(UnitedHeadlines.com) – On July 11, 1969, a 20-year-old Theodore Conrad went to work at the Society National Bank. Little did his coworkers know, it would be his last day there, and one of the longest manhunts in US history would begin.
On that fateful day in July, Conrad worked through his shift like normal. When he was ready to clock out, he placed $215,000 in a paper bag and walked out the door, never to be seen again.
One of America’s Most Wanted Fugitives Identified After 52 Years. Mystery solved of Ted Conrad, who pulled off one of the biggest bank robberies in Cleveland, Ohio history. pic.twitter.com/Jg4cbDmkfH
— U.S. Marshals (@USMarshalsHQ) November 12, 2021
Before his heist, Conrad told his friends how easy it would be to steal from the bank he worked at, even going as far as to tell them how he’d do it. Apparently, Conrad had become obsessed with the movie “The Thomas Crown Affair,” the story of a millionaire businessman who robs a bank out of boredom.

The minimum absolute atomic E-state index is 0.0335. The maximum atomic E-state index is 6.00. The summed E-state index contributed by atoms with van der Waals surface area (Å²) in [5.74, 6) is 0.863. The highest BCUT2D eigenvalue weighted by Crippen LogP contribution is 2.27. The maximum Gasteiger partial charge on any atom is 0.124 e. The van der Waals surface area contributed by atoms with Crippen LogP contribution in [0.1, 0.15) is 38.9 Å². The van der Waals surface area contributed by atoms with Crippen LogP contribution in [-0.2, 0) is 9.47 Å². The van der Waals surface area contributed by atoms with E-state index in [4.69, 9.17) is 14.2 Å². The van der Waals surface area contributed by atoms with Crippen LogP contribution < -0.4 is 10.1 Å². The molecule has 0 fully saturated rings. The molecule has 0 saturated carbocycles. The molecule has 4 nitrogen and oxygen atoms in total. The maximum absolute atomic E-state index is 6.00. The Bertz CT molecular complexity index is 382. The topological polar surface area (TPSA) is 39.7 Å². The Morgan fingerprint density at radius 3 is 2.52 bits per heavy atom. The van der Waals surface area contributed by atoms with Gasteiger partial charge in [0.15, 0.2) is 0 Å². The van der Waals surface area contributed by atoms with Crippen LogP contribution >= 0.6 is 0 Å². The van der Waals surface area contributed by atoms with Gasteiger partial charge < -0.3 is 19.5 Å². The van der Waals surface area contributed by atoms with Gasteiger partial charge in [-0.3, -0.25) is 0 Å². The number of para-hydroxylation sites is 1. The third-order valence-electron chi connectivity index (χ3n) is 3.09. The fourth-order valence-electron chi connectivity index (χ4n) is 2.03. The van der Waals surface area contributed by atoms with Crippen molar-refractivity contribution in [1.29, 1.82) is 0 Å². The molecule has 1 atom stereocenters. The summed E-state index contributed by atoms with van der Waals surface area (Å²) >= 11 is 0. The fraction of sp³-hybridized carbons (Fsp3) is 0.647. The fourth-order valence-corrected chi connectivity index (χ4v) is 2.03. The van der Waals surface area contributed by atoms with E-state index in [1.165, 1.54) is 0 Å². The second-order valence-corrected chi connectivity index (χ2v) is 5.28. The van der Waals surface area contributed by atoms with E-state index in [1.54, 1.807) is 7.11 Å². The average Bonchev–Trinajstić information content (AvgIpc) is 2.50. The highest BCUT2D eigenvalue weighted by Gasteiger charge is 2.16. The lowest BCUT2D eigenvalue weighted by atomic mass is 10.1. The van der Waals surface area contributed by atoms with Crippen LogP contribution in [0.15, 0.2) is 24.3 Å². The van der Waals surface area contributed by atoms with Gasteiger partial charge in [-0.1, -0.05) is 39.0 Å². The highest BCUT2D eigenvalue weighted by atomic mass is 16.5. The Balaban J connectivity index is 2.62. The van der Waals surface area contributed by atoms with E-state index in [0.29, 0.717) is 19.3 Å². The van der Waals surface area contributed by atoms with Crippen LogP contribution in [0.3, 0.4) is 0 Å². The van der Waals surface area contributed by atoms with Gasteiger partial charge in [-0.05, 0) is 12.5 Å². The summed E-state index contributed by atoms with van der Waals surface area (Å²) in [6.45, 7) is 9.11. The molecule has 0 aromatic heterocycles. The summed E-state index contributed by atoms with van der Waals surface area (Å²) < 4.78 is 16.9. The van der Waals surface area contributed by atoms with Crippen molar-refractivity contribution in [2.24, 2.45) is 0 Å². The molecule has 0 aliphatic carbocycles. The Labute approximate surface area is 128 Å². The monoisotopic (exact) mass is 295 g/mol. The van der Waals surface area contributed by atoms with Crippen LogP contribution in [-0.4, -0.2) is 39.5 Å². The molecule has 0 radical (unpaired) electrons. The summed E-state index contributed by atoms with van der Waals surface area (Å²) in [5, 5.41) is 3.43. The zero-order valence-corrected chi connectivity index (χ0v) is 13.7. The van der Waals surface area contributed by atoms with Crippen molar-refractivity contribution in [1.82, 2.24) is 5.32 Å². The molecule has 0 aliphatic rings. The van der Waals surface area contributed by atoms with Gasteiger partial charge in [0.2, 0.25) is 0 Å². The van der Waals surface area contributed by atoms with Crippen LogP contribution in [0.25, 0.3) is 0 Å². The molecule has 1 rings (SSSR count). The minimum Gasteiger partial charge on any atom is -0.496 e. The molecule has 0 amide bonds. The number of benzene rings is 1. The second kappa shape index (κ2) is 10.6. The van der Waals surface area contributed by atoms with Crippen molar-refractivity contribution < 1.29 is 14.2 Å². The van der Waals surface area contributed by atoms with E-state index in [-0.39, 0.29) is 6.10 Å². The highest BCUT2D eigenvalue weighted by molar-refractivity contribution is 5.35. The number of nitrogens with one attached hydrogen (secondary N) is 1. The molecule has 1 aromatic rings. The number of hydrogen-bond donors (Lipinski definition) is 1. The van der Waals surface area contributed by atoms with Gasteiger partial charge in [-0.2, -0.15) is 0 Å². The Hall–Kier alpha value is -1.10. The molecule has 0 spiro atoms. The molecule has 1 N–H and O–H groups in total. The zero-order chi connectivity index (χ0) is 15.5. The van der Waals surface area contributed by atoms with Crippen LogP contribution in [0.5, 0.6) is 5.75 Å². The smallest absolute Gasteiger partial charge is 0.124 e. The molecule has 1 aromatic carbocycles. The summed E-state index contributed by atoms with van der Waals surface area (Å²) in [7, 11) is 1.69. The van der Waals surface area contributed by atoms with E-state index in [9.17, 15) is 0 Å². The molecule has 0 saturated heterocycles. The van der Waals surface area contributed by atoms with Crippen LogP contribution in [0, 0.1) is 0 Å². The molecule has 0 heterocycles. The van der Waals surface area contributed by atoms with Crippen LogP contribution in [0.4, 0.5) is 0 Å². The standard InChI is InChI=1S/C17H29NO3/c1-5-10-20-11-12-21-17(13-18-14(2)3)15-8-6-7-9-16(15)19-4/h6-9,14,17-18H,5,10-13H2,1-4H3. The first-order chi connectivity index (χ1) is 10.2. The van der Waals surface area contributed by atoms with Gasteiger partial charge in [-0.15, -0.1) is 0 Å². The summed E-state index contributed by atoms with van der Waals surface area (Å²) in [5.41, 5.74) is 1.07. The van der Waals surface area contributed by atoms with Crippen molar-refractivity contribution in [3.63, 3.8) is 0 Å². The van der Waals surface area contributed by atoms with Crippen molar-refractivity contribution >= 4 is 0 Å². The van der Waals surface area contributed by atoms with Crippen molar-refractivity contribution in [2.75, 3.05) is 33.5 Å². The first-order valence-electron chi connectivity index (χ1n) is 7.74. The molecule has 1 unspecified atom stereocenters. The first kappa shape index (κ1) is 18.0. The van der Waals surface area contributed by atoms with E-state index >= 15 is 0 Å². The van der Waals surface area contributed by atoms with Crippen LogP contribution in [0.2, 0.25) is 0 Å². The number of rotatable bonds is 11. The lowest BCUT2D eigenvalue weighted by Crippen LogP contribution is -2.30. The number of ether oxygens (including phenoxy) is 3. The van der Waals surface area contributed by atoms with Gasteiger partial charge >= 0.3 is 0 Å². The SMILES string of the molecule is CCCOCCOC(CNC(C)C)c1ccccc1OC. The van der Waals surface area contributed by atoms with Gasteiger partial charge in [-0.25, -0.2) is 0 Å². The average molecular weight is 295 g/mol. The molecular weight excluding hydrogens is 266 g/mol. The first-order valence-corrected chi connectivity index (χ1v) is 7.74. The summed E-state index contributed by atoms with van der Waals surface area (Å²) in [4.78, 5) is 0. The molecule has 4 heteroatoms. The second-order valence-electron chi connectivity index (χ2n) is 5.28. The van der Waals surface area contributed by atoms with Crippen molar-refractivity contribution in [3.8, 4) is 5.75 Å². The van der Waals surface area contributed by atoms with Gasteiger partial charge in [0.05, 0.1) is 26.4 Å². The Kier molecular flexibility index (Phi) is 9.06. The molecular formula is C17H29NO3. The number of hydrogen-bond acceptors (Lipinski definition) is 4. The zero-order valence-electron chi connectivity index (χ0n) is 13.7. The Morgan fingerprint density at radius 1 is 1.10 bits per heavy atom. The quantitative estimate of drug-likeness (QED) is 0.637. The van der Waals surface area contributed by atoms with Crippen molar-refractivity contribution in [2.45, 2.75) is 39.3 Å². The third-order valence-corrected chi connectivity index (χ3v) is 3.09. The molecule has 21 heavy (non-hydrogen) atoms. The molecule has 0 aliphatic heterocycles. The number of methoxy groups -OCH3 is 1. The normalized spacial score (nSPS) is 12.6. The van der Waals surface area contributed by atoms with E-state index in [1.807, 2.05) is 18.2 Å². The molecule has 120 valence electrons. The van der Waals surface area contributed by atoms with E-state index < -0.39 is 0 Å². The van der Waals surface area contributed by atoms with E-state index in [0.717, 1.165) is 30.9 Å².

The US Marshals who were tracking Conrad followed leads in Texas, DC, Hawaii, Oregon and California, but to no avail. Over the course of 52 years, Conrad was featured on “America’s Most Wanted,” “Unsolved Mysteries,” and other true-crime television shows.
Conrad’s bank heist would remain unsolved until one day, when investigators matched documents that Conrad filled out in the 1960s to a 2014 bankruptcy filing by one “Thomas Randele.” In May, Randele died of lung cancer. His obituary would be the final missing piece to the puzzle for investigators. US Marshals found that several aspects of Randele’s obituary matched Conrad, such as when and where he was born and his parents’ names.
US Marshals traveled to Boston last week to confirm their findings before closing the case, and sure enough, they finally found Conrad after 52 years. The dying Randele had told his family about the heist and his fake identity. After over five decades, the US Marshals found their man; it’s just a shame they got there so late.
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